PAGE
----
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Scientists Fear Sessions Could Ax Cannabis Research

Scientists Fear Sessions Could Ax Cannabis Research

The AG recently rescinded certain protections for states that have legalized marijuana.

Cannabis Researchers Concerned Trump Administration May Squash Science

The recent announcement by U.S Attorney General Jeff Sessions calling for the Cole memo to be rescinded has left many people in the cannabis industry nervous about their fate. One group that is voicing especial concern is the number of scientists currently researching cannabis for a litany of reasons, whether it be those studying how cannabinoids can affect the body or testing facilities that analyze samples to ensure produce safety. The research community could be an easy target for federal authorities who may choose to raid labs containing cannabis.

Pot Studies in Peril

“If you are a chemist or pharmacologist teaming up with other researchers to do a study and develop some of these products into a botanical medicine, all you need is a letter from the US Drug Enforcement Agency (DEA) to your landlord and you’d lose everything,” according to Biochemist Jahan Marcu, Chief Scientific Officer of Americans for Safe Access, in an interview with Chemistry World. “It creates much more uncertainty, especially since a lot of this research is dependent on grants and investments.”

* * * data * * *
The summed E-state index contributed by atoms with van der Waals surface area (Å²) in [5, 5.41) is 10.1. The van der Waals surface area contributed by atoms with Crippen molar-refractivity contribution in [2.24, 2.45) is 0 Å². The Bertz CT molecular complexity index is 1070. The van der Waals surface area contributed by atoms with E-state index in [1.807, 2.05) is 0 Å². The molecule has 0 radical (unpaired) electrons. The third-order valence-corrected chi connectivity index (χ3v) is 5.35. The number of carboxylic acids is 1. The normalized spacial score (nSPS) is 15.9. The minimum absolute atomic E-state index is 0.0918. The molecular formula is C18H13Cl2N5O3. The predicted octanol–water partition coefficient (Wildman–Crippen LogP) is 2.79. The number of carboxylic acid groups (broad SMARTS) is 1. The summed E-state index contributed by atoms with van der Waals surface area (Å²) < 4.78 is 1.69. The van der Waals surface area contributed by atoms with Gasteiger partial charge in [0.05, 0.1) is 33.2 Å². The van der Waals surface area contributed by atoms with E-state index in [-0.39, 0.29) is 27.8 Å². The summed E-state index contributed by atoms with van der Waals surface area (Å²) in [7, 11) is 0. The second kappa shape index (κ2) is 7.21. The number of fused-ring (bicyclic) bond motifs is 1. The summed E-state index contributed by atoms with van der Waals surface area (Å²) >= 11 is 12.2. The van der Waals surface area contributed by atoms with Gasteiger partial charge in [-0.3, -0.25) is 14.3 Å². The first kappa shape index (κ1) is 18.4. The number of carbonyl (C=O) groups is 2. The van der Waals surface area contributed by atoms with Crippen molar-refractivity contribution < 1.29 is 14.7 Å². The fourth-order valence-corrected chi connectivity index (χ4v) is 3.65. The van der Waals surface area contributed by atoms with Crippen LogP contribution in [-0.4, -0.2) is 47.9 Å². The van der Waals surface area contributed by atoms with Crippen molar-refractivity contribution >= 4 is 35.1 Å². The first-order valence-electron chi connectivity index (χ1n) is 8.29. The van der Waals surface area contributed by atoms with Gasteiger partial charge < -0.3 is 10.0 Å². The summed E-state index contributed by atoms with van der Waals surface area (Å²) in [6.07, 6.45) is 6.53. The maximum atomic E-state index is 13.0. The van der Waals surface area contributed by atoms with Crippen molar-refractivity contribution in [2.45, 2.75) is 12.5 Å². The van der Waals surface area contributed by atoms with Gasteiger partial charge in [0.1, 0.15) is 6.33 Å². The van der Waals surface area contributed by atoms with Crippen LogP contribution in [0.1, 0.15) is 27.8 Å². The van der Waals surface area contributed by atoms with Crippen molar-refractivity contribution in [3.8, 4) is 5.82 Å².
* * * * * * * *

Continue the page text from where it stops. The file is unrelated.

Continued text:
Prohibition Already Prevents Research

Research on marijuana is already limited due to its Schedule I status on the federal level, meaning the majority of scientists are unable to do peer-reviewed studies that would give people a better understanding of what the plant is and its potential.

In a recent interview, Bill Nye (aka The Science Guy) stated that prohibition of cannabis is not based in science.
“What’s happened with marijuana is it’s a Schedule I drug, which means it’s presumed to be addictive and it’s presumed to have no medical value,” he stated in a recent interview with NowThis. “Yet people are using it for all these medical applications,” he said. “So well, let’s study it. Well, you’re not allowed to study it because it’s a Schedule I drug… So that has to be sorted out.”



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